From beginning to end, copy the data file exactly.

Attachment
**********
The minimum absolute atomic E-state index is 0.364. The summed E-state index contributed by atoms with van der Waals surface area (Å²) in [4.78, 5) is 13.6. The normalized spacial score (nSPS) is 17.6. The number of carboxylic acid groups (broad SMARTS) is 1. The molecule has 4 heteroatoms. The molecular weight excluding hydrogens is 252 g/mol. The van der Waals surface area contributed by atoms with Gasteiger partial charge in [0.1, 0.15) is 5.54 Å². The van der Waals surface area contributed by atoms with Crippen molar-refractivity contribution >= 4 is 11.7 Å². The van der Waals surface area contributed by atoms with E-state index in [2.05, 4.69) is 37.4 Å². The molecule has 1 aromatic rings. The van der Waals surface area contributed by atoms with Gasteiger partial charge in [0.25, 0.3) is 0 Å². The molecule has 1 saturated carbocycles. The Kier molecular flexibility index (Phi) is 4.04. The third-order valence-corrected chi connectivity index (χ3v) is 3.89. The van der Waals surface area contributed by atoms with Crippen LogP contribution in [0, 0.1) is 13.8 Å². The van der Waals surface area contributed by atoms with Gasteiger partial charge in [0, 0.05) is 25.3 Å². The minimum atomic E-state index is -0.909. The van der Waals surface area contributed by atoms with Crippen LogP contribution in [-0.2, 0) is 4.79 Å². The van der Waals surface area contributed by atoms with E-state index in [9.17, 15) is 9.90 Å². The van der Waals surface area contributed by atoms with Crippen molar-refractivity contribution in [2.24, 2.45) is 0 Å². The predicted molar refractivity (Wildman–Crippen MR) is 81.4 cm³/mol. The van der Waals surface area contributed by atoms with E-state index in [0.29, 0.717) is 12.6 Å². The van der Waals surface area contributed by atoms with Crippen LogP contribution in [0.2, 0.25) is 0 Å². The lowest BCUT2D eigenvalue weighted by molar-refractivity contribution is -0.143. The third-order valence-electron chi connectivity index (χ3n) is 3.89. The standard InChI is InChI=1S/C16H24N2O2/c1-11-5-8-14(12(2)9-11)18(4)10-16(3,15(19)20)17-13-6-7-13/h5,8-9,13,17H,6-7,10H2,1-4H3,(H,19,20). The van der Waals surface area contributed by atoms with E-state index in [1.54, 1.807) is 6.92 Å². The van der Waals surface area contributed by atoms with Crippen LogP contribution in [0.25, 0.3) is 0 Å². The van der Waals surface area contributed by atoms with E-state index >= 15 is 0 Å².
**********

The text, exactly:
The minimum absolute atomic E-state index is 0.364. The summed E-state index contributed by atoms with van der Waals surface area (Å²) in [4.78, 5) is 13.6. The normalized spacial score (nSPS) is 17.6. The number of carboxylic acid groups (broad SMARTS) is 1. The molecule has 4 heteroatoms. The molecular weight excluding hydrogens is 252 g/mol. The van der Waals surface area contributed by atoms with Gasteiger partial charge in [0.1, 0.15) is 5.54 Å². The van der Waals surface area contributed by atoms with Crippen molar-refractivity contribution >= 4 is 11.7 Å². The van der Waals surface area contributed by atoms with E-state index in [2.05, 4.69) is 37.4 Å². The molecule has 1 aromatic rings. The van der Waals surface area contributed by atoms with Gasteiger partial charge in [0.25, 0.3) is 0 Å². The molecule has 1 saturated carbocycles. The Kier molecular flexibility index (Phi) is 4.04. The third-order valence-corrected chi connectivity index (χ3v) is 3.89. The van der Waals surface area contributed by atoms with Crippen LogP contribution in [0, 0.1) is 13.8 Å². The van der Waals surface area contributed by atoms with Gasteiger partial charge in [0, 0.05) is 25.3 Å². The minimum atomic E-state index is -0.909. The van der Waals surface area contributed by atoms with Crippen LogP contribution in [-0.2, 0) is 4.79 Å². The van der Waals surface area contributed by atoms with E-state index in [9.17, 15) is 9.90 Å². The van der Waals surface area contributed by atoms with Crippen molar-refractivity contribution in [2.24, 2.45) is 0 Å². The predicted molar refractivity (Wildman–Crippen MR) is 81.4 cm³/mol. The van der Waals surface area contributed by atoms with E-state index in [0.29, 0.717) is 12.6 Å². The van der Waals surface area contributed by atoms with Crippen LogP contribution in [0.2, 0.25) is 0 Å². The lowest BCUT2D eigenvalue weighted by molar-refractivity contribution is -0.143. The third-order valence-electron chi connectivity index (χ3n) is 3.89. The standard InChI is InChI=1S/C16H24N2O2/c1-11-5-8-14(12(2)9-11)18(4)10-16(3,15(19)20)17-13-6-7-13/h5,8-9,13,17H,6-7,10H2,1-4H3,(H,19,20). The van der Waals surface area contributed by atoms with E-state index in [1.54, 1.807) is 6.92 Å². The van der Waals surface area contributed by atoms with Crippen LogP contribution in [0.25, 0.3) is 0 Å². The van der Waals surface area contributed by atoms with E-state index >= 15 is 0 Å².